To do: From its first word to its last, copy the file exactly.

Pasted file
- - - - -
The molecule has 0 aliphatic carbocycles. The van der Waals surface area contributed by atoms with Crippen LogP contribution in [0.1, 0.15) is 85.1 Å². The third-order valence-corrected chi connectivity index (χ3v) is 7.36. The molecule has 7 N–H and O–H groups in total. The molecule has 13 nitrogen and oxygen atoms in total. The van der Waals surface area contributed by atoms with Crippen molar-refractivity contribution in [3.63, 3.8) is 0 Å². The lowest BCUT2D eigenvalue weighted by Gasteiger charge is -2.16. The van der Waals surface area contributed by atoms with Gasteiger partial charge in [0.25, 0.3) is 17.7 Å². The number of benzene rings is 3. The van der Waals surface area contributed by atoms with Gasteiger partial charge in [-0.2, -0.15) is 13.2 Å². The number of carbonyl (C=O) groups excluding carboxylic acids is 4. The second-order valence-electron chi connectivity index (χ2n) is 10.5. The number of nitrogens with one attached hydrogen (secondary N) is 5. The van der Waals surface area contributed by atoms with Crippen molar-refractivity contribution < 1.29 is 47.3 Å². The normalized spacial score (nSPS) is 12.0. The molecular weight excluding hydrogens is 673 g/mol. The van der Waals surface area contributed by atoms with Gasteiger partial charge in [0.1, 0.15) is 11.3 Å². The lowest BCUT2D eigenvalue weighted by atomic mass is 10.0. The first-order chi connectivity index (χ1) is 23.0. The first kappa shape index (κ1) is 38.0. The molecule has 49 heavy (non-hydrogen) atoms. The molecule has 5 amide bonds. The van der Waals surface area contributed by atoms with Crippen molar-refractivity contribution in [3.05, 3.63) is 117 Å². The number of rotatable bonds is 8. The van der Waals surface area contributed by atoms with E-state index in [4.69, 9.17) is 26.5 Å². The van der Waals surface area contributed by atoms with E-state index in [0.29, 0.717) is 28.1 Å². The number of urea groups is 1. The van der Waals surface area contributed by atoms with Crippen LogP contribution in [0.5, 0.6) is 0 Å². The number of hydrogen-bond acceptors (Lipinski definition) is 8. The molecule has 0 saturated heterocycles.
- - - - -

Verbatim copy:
The molecule has 0 aliphatic carbocycles. The van der Waals surface area contributed by atoms with Crippen LogP contribution in [0.1, 0.15) is 85.1 Å². The third-order valence-corrected chi connectivity index (χ3v) is 7.36. The molecule has 7 N–H and O–H groups in total. The molecule has 13 nitrogen and oxygen atoms in total. The van der Waals surface area contributed by atoms with Crippen molar-refractivity contribution in [3.63, 3.8) is 0 Å². The lowest BCUT2D eigenvalue weighted by Gasteiger charge is -2.16. The van der Waals surface area contributed by atoms with Gasteiger partial charge in [0.25, 0.3) is 17.7 Å². The number of benzene rings is 3. The van der Waals surface area contributed by atoms with Gasteiger partial charge in [-0.2, -0.15) is 13.2 Å². The number of carbonyl (C=O) groups excluding carboxylic acids is 4. The second-order valence-electron chi connectivity index (χ2n) is 10.5. The number of nitrogens with one attached hydrogen (secondary N) is 5. The van der Waals surface area contributed by atoms with Crippen molar-refractivity contribution < 1.29 is 47.3 Å². The normalized spacial score (nSPS) is 12.0. The molecular weight excluding hydrogens is 673 g/mol. The van der Waals surface area contributed by atoms with Gasteiger partial charge in [0.1, 0.15) is 11.3 Å². The lowest BCUT2D eigenvalue weighted by atomic mass is 10.0. The first-order chi connectivity index (χ1) is 23.0. The first kappa shape index (κ1) is 38.0. The molecule has 49 heavy (non-hydrogen) atoms. The molecule has 5 amide bonds. The van der Waals surface area contributed by atoms with Crippen molar-refractivity contribution in [3.05, 3.63) is 117 Å². The number of rotatable bonds is 8. The van der Waals surface area contributed by atoms with E-state index in [4.69, 9.17) is 26.5 Å². The van der Waals surface area contributed by atoms with E-state index in [0.29, 0.717) is 28.1 Å². The number of urea groups is 1. The van der Waals surface area contributed by atoms with Crippen LogP contribution in [0.5, 0.6) is 0 Å². The number of hydrogen-bond acceptors (Lipinski definition) is 8. The molecule has 0 saturated heterocycles.